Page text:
Opinion: Utah’s shocking new rules for kids and social media

Editor’s note: Kara Alaimo, associate professor of communication at Fairleigh Dickinson University, writes on issues affecting women and social media. Her book, Overinfluence: Why Social Media Is Harmful to Women and Girls—and How We Can Fix It, will be published by Alcove Press in 2024. The opinions expressed in this review are her own.read more comments On CNN.


Utah Republican Gov. Spencer Cox recently signed two bills that severely restrict children’s use of social media platforms. Under legislation that goes into effect next year, social media companies must verify the age of all users in the state, and children under 18 must have a parent’s permission to have an account.

cara alemo

Parents will also be able to access their children’s accounts, apps will not be allowed to display advertisements for children, and children’s accounts will not be available between 10:30 p.m. and 6:30 a.m. without parental permission.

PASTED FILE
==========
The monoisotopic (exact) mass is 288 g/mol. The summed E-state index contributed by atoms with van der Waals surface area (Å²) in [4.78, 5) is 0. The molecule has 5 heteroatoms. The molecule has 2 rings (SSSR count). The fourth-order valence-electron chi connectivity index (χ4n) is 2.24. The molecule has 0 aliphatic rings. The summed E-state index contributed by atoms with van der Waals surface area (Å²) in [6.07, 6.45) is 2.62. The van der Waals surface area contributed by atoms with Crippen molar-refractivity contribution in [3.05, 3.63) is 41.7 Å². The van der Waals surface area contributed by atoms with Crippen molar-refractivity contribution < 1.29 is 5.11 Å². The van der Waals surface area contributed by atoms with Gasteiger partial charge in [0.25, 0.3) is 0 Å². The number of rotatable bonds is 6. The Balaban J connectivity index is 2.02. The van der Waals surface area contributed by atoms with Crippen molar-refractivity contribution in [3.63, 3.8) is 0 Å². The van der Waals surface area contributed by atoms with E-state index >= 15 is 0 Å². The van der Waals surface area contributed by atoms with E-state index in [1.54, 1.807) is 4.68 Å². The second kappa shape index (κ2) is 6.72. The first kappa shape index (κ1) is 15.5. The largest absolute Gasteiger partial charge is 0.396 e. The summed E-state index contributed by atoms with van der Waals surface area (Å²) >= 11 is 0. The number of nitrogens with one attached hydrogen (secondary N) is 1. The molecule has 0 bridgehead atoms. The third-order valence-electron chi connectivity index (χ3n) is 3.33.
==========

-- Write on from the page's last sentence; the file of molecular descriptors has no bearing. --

it’s time. America’s social networks have become very dangerous for children, and without the tools and safeguards that this law provides, parents will no longer be able to protect our children. While Cox is right that these measures won’t be “foolproof,” and the actual circumstances of their implementation remain an open question, one thing is clear: Congress should follow Utah’s lead and enact similar laws to protect the Every child in the country.

One of the most important parts of Utah law requires social networks to verify users’ ages. Most apps can now ask a user’s age without proof.Kids can lie about how old they are to avoid some of the features social media companies have created to protect kids — like TikTok’s new setting requiring age 13 to The 17-year-olds entered their passwords after an hour online to prompt them to consider whether to spend that much time on the app.